With 40 years of experience supplying custom roofing solutions to discerning homeowners, we’re often asked, “Does replacing the roof increase the resale value of your home?” Of course, we’re not in the real estate business, but because we regularly observe both the satisfaction to homeowners and the value to properties that new roofs bring, we feel we’re in a unique position to objectively answer that question.Read More
As with any roofing material, you should factor slate roof pros and cons into your list of considerations when you purchase a home with slate roofing. For starters, you need to consider slate roof life expectancy in relation to the age of the house.Read More
For anyone who has needed to replace their roof, one of the biggest concerns is whether a different type of roofing will last longer and ultimately be more worth the investment. When a homeowner ends up replacing a roof on more than one occasion, the question becomes even more pressing. This leads people to ask about more long-lasting types of roofing, such as metal, slate and clay.Read More
This traditional residence has the perfect blend of elegance and distinction. Huber & Associates installed the copper roofing which has the highest durability and quality for performance. We always care about our customer's satisfaction which is why we dedicate all the time possible making each project special and important. This project was no exception.
When Huber & Associates was asked to provide the owner with a Japanese style roof using cooper roofing the answer was quick and design work was soon to follow. A "S" shaped copper tile with other Japanese style cooper accents.
There were challenges to creating the desired aesthetic with enduring function. First, a tile with a curved profile in hurricane zone meant firm attachment and ability to lock the tiles in place. Second, given the lower slope, dependable water shedding in wind driven rain. And third, the building design required an access to a large built in gutter at the roof's midpoint and obviously, walking on copper tiles would not yield a good result.Read More
The Spirit of Tuscany. Where the perfect atmosphere of the ancient world is combined with that of today created with the highest standards building and wind codes. The clay roof tiles were installed with old Italy in mind, incorporating: random stacking tiles, triple tiles at eaves, random exposures and courses, and finally a mortar-set look throughout the field tiles. Huber & Associates successfully engineered the roof to not only support the weight over open roof battens, but simultaneously met the strict Florida wind uplift codes as well. The charm is both obvious above, and warm and inviting below, with the tile visible on open battens.Read More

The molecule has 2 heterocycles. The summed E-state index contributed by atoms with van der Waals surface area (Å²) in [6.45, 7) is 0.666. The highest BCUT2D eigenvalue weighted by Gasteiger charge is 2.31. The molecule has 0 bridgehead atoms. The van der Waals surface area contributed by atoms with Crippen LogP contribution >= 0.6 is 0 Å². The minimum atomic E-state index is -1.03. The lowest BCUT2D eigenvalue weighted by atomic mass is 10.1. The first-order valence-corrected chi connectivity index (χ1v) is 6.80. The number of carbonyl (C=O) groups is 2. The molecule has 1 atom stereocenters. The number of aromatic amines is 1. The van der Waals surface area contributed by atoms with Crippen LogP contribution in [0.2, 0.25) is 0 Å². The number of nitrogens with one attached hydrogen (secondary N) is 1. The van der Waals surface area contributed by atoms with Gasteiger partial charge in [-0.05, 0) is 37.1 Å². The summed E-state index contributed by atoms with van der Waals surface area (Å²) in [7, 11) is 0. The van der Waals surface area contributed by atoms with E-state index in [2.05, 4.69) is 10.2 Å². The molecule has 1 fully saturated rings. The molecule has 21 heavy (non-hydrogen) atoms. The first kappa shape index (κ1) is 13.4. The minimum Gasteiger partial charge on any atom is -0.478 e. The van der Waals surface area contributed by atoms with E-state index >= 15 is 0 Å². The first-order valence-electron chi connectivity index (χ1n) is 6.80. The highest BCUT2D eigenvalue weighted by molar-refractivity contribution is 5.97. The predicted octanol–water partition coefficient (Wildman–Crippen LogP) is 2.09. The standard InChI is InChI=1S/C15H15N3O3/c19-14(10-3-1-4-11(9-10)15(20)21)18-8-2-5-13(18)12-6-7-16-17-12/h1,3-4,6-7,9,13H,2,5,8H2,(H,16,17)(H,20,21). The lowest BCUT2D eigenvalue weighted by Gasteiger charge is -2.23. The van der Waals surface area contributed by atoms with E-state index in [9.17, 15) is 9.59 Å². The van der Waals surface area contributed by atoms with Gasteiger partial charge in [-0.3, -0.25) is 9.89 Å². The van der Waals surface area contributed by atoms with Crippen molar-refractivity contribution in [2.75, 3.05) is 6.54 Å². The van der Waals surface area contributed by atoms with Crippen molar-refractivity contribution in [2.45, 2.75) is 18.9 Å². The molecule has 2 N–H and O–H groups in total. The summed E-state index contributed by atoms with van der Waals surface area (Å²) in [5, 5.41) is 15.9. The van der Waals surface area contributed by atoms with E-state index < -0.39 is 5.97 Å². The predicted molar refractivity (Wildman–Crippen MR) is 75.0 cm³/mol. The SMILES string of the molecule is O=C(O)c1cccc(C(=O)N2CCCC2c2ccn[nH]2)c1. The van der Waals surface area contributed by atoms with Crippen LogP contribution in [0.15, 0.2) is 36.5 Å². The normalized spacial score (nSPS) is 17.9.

The Bryce Canyon Lodge was constructed in the early 1920's by the Union Pacific Railroad as a way to gain more tourists in the area. In 1987, this lodge was acknowledged as a National Historic Landmark, and today is the only national park lodge from the era to still be intact and actively running. Crowning this rustic lodge was a bright hunter green roof made up of cedar shingles with a wave pattern giving the whole roof a unique sense of motion. The last reroofing did not include the original roof pattern, but with preservation in mind the roof was matched as closely to the original as possible.
Arriving to Reroof
The reroofing process had to be done in the winter months during the lodge's off season. The crew arrived in January to a roof covered with snow!
Right in the heart of Asheville, North Carolina is Pack Square; named after George W. Pack who deeded the land to the people of Asheville a for a park in 1901. The name "Pack Square" entered the city vocabulary in 1903 and ever since people, cars and commerce have been busy crisscrossing this mid-point of the city. Additionally, Pack was motivated to erect a monument to his friend Zebulon B. Vance (d. 1894), state senator, three term governor of North Carolina, humanist, secessionist, and champion of the common man. That is the ‘Vance’ obelisk in front of 1 North Pack Square and the current roof restoration project.
The building is leased to various tenants but primarily serves as the headquarters of The Biltmore Company.
We had the pleasure recently to recreate one of the Biltmore's copper ridges. Consisting of over 900 individual parts, it took a lot of time and attention to detail to make, and even look for ways to improve, what was so beautiful and withstood nature for 120 years.
The entire process of carefully removing the old ridge, replicating it, and installing the new one took about six months to complete! To understand the magnitude of this home, this is just one of the many ridges that will need restoration in the future.